I am rubbing my eyes in disbelief and imagine it is a joke but sadly it just cannot be. North Korea is an insane place, absolutely crazy and unpredictable.

Leaving aside the fact that they sent a fax -who uses faxes anymore?- why would they make it sound like it did not count? 

This is absolutely hilarious and reminiscent of a skit that would be played out by Monty Python or SNL. I just can imagine the crazy North Korean president just bursting into madness and envision how one of his generals, trying to appease him, proposed that they just sent a 'menacing' fax... And it actually happened.

I just have a feeling that North Korea will fall apart soon. The North Korean leader is as unstable as it gets, in my opinion.

We should make the North Korean leadership listen to The Black Eyed Peas 'I Gotta Feeling' song, but my feelings are not that happy as far as North Korea is concerned.

Monday, December 9, 2013

We Need a Single Payer Healthcare System (SPHS) in the United States

I am reading that Colin Powell favors a single payer system to address all the shortcomings of the US healthcare system.

Although I should be careful with Mr. Powell's positions, given his strong support of the Iraq war, I truly agree with him and I believe that a single payer system would address most of the existing inadequacies of the US healthcare system.

1. Access
2. Affordability and coverage
3. Yearly mad dash to buy insurance
4. Outcome
5. Cost

1. Access

We currently have an N-tier healthcare system where people with money can have any procedures they want and the poorest of all can only access ER and all the other 'providers' in-between.

SPHS would eliminate all barriers to entry if you pay social security taxes. I would expect a SPHS would increase the social security taxes to allow payments for this new universal benefit.

2. Affordability

Currently we do not know how healthcare prices are set. Doctors, hospitals, insurers, clinics, pharmaceutical companies, etc. can set any prices they want 'just because'.

No doubt that SPHS will eliminate insurance intermediaries and all insurance savings will make healthcare more affordable from a price perspective.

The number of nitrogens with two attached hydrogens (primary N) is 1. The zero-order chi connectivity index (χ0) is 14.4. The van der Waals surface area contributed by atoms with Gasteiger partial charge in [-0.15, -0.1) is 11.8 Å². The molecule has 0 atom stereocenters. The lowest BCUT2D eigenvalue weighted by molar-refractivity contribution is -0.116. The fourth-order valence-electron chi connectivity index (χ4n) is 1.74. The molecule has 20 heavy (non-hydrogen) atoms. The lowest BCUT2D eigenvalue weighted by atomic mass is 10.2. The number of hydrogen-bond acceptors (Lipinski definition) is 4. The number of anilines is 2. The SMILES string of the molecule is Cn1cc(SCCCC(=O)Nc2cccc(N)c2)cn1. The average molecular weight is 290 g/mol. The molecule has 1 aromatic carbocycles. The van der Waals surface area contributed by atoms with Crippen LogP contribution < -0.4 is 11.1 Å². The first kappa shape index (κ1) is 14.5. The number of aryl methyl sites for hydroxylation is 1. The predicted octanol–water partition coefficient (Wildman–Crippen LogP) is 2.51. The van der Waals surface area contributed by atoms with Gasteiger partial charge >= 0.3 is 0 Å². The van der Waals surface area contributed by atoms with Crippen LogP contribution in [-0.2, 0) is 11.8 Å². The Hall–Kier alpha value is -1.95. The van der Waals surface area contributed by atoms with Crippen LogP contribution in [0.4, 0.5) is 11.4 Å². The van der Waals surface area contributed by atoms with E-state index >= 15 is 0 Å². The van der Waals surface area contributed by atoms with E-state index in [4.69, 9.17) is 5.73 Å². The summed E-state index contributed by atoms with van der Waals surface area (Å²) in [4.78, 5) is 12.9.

3. Yearly mad dash to buy insurance

SPHS would eliminate the requirement that we do anything to obtain health insurance next year. We just pay the extra social security premiums and we are instantaneously covered.

4. Outcome

If you need to see the 'final' healthcare outcome, please compare the US with any Western European country and see for yourself. Even Cuba does better than the US, and they use a SPHS.

5. Cost v. Benefits

We spend a significant chunk of change on healthcare, both collectively, as a nation, and as individuals.

As a matter of fact, in terms of efficiency, Bloomberg ranks the US on the 46th position, behind Libya, Thailand, and Romania, among others. We are spending over $8,600/year per person on healthcare (over $715/mo). This is insane, if you think about it, as the figure includes toddlers and senior citizens...

Saturday, December 7, 2013

On Nelson Mandela and Terrorism

Nelson Mandela, the president of South Africa, died on Thu, Dec 5, and I am reading that 4 -current and former- US presidents will attend his funeral, on Dec 15th.

RIP, Mr. Mandela.

It is beyond ironic -and a bit unsettling- to see how the US reveres Nelson Mandela while it considered him a terrorist until 2008. 5 years ago Mandela was a terrorist and now 4 US presidents go to his funeral and consider and speak of him as a 'hero'. I am wondering if any US president(s) would have traveled to Mr. Mandela's funeral had he died in -say-2007...

I just cannot wrap my mind around this type of hypocrisy shown by the US government. At the same time, I am certain that individuals who currently are considered 'terrorists' by the US government may actually be social mavens and represent legitimate social movements.

How can we trust that -at any given time- the US really 'knows' who the real 'terrorists' are?  

Friday, December 6, 2013

FIFA Should Sell the Rights to Name the World Cup Finals Groups And Pay Me an Idea Fee

Just like today's WC draw, I always enjoy the final draw for the WC final tournament but I am terribly bothered by the fact that the groups are identified by letters as opposed to -for example- companies' names and/or products.

Would it not be awesome if, let's say, the group of death would be named 'Samsung Group of Death'? Instead of 'Group C' a group's name could be 'Ford Explorer Group' or any other company or product name, such as 'Nike Hypervenom Group'.

A group's name could even be the name of one the official partners/sponsor. FIFA -and I- would make a chunk of change by selling the group naming rights and I would like to get a portion of that.

If FIFA does decide to do this I would like to receive 15% of the naming rights revenue FIFA receives. I am almost certain FIFA could make at least $5,000,000 for each group name at a final WC tournament.